Lecture given by Augusta von Nassau at the library in the 1920s Berlin Project.
Welcome and I am so glad that you could attend!
What I wanted to talk about today is how participating in role play at the 1920s Berlin Project has helped me expand my understanding of an era that is covered in both courses that I teach.
The online PD course that I took ended up going far beyond the one lesson plan that we were required to write. I can thank my RL son-in-law who kept telling me that I needed to start integrating gaming into my teaching.
Knowing that kids are benefiting from online, and especially from immersive experiential learning, I decided to give it a try. I had an injury that was keeping me at home that summer and I thought this would be a good way to keep busy.
I had spent a great deal of time on the differentiated unit on the French Revolution, and thought of going to see the SL version of Versailles right away. It is a visually rich sim and I thought it would be a good way to introduce historical France to 9th grade students.
Unfortuately, my experience with Versailles in SL was not what I had anticipated. I couldn’t attend some events (such as the lever or coucher) because I hadn’t reached the right status yet, and those were the kinds of things that I wanted to include.
What we often try to do with students is to get them to have a sense of connection with history, and that can be very difficult to do when limited to the classroom.
Dry facts and dates are not what students should be limited to. Experiential learning can be very powerful, as my own daughters discovered when I took them on trips when they were little.
While I wouldn’t bring my students into SL at this time due to administrative and net safety issues, virtual environments do provide the tool with which learning can be enhanced. I now have a much richer understanding of life in inter-war Berlin than I had received in more traditional learning environments.
For many residents, the clothes are probably a major hook.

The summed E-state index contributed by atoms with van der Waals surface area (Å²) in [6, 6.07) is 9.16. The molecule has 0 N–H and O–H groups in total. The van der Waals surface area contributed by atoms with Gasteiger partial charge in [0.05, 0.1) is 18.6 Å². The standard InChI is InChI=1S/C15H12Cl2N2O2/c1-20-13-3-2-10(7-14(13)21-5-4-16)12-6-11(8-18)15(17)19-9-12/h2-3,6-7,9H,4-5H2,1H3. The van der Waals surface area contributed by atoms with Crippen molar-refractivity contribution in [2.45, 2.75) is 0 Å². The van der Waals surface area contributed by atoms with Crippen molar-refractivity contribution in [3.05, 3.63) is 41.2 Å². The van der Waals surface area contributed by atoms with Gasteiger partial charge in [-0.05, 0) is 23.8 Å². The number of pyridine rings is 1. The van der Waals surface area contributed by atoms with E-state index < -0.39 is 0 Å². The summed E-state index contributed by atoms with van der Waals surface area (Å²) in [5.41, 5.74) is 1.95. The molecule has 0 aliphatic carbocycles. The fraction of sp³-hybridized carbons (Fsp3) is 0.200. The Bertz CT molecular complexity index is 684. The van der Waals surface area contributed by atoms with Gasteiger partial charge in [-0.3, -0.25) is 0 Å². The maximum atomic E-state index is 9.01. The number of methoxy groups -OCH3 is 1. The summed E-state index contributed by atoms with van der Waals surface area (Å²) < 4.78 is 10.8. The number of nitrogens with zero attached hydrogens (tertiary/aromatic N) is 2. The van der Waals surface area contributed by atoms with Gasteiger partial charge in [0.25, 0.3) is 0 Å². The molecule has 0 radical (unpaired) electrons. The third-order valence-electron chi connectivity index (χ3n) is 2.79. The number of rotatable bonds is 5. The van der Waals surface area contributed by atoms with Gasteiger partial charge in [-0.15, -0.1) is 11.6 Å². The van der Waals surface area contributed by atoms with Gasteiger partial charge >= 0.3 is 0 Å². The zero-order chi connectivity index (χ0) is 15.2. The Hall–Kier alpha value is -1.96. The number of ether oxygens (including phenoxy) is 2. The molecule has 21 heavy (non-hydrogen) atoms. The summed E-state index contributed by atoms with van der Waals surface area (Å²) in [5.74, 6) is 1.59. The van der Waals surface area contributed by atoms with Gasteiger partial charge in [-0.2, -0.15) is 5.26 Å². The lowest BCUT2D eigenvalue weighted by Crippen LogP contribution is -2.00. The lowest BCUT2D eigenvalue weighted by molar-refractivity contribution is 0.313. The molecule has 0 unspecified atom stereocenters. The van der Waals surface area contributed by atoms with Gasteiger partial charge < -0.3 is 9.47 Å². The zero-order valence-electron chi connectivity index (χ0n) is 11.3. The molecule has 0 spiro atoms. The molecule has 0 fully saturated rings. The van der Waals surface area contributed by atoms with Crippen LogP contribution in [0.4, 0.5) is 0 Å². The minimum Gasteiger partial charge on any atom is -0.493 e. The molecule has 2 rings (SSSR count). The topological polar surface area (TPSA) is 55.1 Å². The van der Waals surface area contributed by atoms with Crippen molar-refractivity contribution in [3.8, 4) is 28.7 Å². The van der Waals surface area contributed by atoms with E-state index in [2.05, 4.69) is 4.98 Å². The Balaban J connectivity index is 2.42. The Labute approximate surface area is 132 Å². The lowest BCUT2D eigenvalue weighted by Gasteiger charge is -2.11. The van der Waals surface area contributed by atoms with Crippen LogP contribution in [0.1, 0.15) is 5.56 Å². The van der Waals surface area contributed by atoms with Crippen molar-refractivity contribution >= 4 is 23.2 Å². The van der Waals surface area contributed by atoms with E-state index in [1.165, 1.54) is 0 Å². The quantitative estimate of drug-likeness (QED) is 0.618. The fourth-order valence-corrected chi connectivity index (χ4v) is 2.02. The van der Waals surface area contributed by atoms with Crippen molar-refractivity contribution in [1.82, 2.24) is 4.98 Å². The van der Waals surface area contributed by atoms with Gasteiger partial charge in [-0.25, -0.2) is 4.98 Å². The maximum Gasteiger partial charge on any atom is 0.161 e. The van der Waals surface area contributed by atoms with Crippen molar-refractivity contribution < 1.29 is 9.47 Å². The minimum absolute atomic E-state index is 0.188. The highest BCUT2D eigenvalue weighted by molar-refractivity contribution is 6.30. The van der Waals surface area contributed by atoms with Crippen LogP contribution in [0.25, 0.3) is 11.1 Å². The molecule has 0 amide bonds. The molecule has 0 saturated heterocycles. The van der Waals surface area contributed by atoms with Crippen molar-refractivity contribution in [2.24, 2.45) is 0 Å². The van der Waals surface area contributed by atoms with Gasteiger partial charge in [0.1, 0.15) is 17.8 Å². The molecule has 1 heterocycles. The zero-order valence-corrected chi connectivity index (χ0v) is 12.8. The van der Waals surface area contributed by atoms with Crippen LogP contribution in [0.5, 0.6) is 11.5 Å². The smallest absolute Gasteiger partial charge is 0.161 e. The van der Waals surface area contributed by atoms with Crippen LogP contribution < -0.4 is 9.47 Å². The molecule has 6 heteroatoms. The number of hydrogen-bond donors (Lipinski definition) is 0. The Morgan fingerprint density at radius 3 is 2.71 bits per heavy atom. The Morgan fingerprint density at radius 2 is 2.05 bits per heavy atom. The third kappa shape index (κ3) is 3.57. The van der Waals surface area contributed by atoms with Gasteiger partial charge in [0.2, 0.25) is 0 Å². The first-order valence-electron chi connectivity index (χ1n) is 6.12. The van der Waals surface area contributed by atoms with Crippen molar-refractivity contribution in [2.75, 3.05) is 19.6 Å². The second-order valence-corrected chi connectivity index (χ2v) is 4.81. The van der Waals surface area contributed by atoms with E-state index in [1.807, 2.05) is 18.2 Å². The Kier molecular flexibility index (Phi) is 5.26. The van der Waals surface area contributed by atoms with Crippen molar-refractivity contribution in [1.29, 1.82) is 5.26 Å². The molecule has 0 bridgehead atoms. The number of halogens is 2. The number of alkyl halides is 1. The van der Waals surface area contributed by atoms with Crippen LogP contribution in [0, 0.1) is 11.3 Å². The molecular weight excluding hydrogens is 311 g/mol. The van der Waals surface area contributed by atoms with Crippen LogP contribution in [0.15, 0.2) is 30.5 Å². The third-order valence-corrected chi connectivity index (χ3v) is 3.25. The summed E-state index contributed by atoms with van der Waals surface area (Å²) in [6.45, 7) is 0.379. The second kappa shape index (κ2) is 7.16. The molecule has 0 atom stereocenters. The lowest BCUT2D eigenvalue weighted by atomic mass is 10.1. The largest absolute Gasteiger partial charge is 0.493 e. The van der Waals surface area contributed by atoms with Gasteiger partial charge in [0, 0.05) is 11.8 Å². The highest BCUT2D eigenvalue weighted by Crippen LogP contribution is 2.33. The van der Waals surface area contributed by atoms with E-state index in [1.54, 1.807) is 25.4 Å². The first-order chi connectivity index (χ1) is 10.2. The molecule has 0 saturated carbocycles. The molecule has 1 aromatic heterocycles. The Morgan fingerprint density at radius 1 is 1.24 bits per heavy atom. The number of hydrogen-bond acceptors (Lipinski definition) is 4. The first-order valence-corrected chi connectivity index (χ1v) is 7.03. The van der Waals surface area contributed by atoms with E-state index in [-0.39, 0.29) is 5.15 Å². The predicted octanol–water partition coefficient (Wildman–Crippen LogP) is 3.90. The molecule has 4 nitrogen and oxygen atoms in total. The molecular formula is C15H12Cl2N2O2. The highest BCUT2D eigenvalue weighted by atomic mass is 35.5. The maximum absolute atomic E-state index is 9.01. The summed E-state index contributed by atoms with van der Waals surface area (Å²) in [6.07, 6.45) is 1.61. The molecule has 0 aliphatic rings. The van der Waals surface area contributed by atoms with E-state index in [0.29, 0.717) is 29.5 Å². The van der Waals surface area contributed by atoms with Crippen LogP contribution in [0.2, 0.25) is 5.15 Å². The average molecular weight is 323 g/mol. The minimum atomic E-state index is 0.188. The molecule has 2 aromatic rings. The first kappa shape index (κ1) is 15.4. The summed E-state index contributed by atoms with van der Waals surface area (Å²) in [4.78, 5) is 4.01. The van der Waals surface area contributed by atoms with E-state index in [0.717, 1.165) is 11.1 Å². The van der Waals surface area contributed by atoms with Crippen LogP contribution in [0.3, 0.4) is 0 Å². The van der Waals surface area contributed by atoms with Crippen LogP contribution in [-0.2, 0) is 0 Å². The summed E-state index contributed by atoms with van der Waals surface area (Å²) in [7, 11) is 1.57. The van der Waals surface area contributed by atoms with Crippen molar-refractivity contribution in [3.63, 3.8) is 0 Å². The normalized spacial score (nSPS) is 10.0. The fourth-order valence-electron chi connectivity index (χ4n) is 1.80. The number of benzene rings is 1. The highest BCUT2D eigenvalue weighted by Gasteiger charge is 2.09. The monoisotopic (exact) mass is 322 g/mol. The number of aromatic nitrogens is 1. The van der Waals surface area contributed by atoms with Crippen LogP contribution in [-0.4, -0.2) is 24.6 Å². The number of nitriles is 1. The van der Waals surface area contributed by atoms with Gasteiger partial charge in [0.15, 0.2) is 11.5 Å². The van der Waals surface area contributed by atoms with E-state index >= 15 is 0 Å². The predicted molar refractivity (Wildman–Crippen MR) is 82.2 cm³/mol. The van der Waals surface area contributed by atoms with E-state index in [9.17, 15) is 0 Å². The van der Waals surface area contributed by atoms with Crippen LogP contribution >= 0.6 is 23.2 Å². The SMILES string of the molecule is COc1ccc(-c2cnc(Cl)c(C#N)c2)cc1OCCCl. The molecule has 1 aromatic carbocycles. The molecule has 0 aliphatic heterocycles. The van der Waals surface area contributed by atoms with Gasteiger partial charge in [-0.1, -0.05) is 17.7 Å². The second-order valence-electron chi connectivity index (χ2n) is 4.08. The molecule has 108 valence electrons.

But once here, the overall environment created by the structure of the sim provides a truly immersive experience.
By coming to the sim frequently because of my injury, I was able to find out what it was like to become a member of an established community. I learned what was expected and the other residents would provide needed support.
I was taught the etiquette of the door at the Keller. And I learned that the Wachtmeisters were real when griefers arrived.
Newcomers have the freedom to develop a character that fits their personalities. Again, this establishes a stronger connection with the experience than having to take on a character designed by someone else.
Gradually, conversations at the Keller allowed me to provide more depth to Augusta. But she also had to be realistic. I had to really stop and think about what her character and history would have been.
This is when I found that this was more than an interesting way to recover from surgery with a lot of time on my hands. I found myself becoming more aware of the challenges Berliners of this time had to deal with, especially for the Berlin Kids I teach at the school.
Interacting with different people allowed me to ask “why” different people were in the situations they were in. WW1, for example, is a common denominator and has impacted the residents in different ways.
Students tend to think of history in chunks that have little connection. This experience is one way to show long term consequences of events, not just the short term ones.
Teaching the Berlin Kids has been vitally important in the development of my RL teaching. This year I plan on making students aware of “presentism” — taking today’s values and knowledge and assuming that people of the past thought, felt, or reacted the same way.
They need to learn how to value the lives and experiences of the past, not only their own.
These other opportunities also have allowed me to really get in depth with the era. I already show film to 12th graders, and these resources from the Berlin sim can be used in differentiation of instruction as well.
This is where the experience of the sim and the classroom meet. Instead of the “usual” responses, I can give my kids a much more insightful explanations. The pictures of RM tell one story, but experiential learning would give them a richer way to access that understanding.
I have always taught about how the political structure of Weimar didn’t work, but now I know how this played out socially, even between children.
Again… these pictures are one way to convey the political situation. Immersion into this environment virtually would allow students to grasp this problem on a different level.
This slide shows another way to enhance instruction this year. I was compelled to find out more about Augusta’s class during the Weimar era, and found this story.
It explains why and how the Nazis manipulated individuals and even entire groups… by playing to both their strengths and weaknesses.
This is the kind of experience that I hope students will be able to have in the future, by living a little bit in the past.
Pictures accompanying this lecture can be found here;
The Electron Tube and the Radio: The new and growing science of electronics
Sunday, September 30th, 11am SLT